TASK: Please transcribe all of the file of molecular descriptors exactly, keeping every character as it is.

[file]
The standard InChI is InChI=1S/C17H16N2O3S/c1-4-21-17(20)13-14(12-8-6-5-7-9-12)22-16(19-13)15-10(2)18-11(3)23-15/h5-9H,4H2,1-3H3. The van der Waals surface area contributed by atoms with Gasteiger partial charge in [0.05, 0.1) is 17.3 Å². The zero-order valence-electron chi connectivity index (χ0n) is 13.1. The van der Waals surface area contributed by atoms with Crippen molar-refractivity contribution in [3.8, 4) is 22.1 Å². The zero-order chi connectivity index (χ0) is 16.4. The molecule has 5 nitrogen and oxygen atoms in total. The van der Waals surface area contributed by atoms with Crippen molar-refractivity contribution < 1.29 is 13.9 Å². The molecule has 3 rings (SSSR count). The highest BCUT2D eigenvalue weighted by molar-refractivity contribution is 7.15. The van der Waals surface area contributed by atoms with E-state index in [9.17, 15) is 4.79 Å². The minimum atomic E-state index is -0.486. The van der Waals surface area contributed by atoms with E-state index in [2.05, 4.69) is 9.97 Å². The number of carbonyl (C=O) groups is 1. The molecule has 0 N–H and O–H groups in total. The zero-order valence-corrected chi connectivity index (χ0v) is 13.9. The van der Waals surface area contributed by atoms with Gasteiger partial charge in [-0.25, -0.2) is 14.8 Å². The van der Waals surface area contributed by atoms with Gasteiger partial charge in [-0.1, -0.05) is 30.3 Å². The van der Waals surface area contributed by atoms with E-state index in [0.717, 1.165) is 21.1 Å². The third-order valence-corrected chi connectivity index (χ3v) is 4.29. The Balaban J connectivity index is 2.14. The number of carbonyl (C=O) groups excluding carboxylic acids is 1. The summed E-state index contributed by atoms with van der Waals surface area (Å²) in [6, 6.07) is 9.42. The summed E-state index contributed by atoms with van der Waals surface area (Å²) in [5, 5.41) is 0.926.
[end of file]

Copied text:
The standard InChI is InChI=1S/C17H16N2O3S/c1-4-21-17(20)13-14(12-8-6-5-7-9-12)22-16(19-13)15-10(2)18-11(3)23-15/h5-9H,4H2,1-3H3. The van der Waals surface area contributed by atoms with Gasteiger partial charge in [0.05, 0.1) is 17.3 Å². The zero-order valence-electron chi connectivity index (χ0n) is 13.1. The van der Waals surface area contributed by atoms with Crippen molar-refractivity contribution in [3.8, 4) is 22.1 Å². The zero-order chi connectivity index (χ0) is 16.4. The molecule has 5 nitrogen and oxygen atoms in total. The van der Waals surface area contributed by atoms with Crippen molar-refractivity contribution < 1.29 is 13.9 Å². The molecule has 3 rings (SSSR count). The highest BCUT2D eigenvalue weighted by molar-refractivity contribution is 7.15. The van der Waals surface area contributed by atoms with E-state index in [9.17, 15) is 4.79 Å². The minimum atomic E-state index is -0.486. The van der Waals surface area contributed by atoms with E-state index in [2.05, 4.69) is 9.97 Å². The number of carbonyl (C=O) groups is 1. The molecule has 0 N–H and O–H groups in total. The zero-order valence-corrected chi connectivity index (χ0v) is 13.9. The van der Waals surface area contributed by atoms with Gasteiger partial charge in [-0.25, -0.2) is 14.8 Å². The van der Waals surface area contributed by atoms with Gasteiger partial charge in [-0.1, -0.05) is 30.3 Å². The van der Waals surface area contributed by atoms with E-state index in [0.717, 1.165) is 21.1 Å². The third-order valence-corrected chi connectivity index (χ3v) is 4.29. The Balaban J connectivity index is 2.14. The number of carbonyl (C=O) groups excluding carboxylic acids is 1. The summed E-state index contributed by atoms with van der Waals surface area (Å²) in [6, 6.07) is 9.42. The summed E-state index contributed by atoms with van der Waals surface area (Å²) in [5, 5.41) is 0.926.